Have you ever heard of the term ‘aphantasia’, from the Greek words ‘a’, meaning ‘without’, and ‘phantasia’, meaning the capacity to form images. There are people who lack the ability to see with their mind’s eye. Read the interesting article in the Exeter Blog. I have had dyslexic clients like that, but more often than not they used to have a very vivid imagination and they either deliberately or ‘accidentally’ shut it down. By that I mean that often daydreaming is not an activity that is encouraged by teachers or parents and in some cases, it can cause a child to shut off these visuals or trips with their mind’s eye in order to comply or make others happy. But does it help them? Will it make their learning any easier?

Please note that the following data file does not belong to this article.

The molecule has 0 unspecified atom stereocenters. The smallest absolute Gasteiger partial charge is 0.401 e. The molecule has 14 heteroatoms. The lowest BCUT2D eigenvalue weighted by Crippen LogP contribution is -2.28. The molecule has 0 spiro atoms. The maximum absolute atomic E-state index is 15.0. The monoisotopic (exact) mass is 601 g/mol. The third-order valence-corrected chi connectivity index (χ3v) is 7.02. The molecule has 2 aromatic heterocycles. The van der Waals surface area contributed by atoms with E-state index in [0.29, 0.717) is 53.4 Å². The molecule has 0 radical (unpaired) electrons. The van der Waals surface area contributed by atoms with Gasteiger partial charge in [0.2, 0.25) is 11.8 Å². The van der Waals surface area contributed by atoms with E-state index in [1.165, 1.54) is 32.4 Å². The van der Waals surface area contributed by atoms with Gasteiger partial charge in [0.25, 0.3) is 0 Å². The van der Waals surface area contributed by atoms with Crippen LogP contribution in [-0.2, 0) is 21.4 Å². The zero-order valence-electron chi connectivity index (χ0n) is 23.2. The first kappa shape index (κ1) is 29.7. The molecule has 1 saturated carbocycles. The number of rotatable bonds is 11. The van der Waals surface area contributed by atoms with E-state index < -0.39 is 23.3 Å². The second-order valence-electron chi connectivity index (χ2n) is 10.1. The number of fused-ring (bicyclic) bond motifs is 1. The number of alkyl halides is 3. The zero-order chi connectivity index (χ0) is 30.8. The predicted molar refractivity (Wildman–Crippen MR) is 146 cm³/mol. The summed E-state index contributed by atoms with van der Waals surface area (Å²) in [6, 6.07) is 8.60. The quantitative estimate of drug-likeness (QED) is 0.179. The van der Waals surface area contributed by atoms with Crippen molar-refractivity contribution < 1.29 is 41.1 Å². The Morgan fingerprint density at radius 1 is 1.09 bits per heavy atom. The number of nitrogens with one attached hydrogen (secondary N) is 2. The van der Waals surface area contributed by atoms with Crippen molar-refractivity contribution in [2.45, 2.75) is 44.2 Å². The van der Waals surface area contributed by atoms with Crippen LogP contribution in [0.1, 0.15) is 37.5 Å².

I have found that most of them were able to get their images back, but it took some time and effort – which was well worth it – and they have gone forward in leaps and bounds because of it.
There are other clients whose images are so fast that they would say they cannot visualize, being unable to perceive their visuals at the speed they run… just another perspective – and I am sure there are many explanations and theories out there. Do you have one?
Please read this article: